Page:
For a 3mm long round bar and a 30mm long round bar, the maximum straightness allowed under the same diameter tolerance is the same, but the actual bending situation is vastly different.

Rule 15: All dimensions and tolerances only apply to the product level described in the drawing. The dimensional tolerance of a form described at one drawing level (such as a part diagram) does not necessarily apply to the dimensional tolerance of that form at other drawing levels (such as assembly diagrams).

That is to say, the size on a part diagram may not necessarily apply to the assembly diagram. For example, if we weld a bracket with an opening of 10 +/- 0.5 to a platform, due to the deformation of welding, the holding of the welding fixture, and other factors, it’s difficult to meet the size requirement of 10 +/- 0.5 on the welded piece.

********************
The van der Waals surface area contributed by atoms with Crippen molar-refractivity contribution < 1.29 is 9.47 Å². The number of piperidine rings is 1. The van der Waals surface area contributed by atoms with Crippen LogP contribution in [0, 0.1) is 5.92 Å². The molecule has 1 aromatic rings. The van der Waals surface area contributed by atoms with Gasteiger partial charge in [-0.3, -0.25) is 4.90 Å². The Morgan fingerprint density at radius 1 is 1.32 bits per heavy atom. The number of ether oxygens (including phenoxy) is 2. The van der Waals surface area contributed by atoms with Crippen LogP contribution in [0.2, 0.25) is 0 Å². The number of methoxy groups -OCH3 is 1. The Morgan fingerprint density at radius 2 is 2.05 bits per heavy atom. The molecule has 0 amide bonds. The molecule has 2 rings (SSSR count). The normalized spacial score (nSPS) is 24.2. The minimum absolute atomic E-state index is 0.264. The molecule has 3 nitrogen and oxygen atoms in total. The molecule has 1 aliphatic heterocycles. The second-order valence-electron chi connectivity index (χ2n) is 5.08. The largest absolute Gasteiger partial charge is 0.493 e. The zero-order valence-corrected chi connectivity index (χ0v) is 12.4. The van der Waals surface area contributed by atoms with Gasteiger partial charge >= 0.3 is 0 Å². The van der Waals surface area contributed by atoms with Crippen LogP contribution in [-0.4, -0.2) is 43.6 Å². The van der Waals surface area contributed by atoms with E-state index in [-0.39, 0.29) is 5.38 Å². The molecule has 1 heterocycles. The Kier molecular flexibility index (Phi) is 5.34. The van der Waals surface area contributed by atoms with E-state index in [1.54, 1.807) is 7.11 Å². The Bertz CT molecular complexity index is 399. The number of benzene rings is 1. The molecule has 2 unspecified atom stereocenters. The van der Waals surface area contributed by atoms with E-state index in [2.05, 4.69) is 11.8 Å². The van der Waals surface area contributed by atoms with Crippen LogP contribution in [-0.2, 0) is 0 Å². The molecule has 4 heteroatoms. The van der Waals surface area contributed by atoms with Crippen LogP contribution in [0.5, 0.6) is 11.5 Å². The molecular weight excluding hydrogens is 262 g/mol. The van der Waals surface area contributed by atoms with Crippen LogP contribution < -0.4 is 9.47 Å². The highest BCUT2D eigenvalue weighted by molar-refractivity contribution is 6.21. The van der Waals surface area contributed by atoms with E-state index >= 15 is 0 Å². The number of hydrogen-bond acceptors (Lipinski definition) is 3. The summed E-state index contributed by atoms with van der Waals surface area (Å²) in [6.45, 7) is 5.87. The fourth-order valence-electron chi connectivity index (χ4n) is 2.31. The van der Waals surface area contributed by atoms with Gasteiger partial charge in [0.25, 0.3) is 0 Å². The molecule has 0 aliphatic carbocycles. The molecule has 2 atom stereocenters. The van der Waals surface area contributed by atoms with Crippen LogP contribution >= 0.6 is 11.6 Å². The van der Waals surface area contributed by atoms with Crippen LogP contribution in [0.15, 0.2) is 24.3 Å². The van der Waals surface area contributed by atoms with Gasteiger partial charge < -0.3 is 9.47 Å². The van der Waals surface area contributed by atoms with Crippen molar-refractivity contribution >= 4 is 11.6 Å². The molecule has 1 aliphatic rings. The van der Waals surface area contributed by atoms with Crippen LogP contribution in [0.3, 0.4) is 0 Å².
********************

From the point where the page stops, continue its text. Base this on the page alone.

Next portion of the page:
That is, this size is no longer applicable to the welded piece drawing. Therefore, we cannot require the size of the same form on the assembly drawing based on the size on a part drawing. If it’s necessary to control this form on the assembly drawing, the size must be marked on the assembly drawing.

Rule 16: Unless otherwise specified, when a coordinate system appears on the drawing, it must be right-handed. Each coordinate axis must be marked and the positive direction indicated.

This point is rarely used, so no further detailed explanation is necessary, just follow it.

Above is an introduction to the 16 basic drawing guidelines stipulated by the ASME standard.

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Shane
Author

Shane

Founder of MachineMFG

As the founder of MachineMFG, I have dedicated over a decade of my career to the metalworking industry. My extensive experience has allowed me to become an expert in the fields of sheet metal fabrication, machining, mechanical engineering, and machine tools for metals. I am constantly thinking, reading, and writing about these subjects, constantly striving to stay at the forefront of my field. Let my knowledge and expertise be an asset to your business.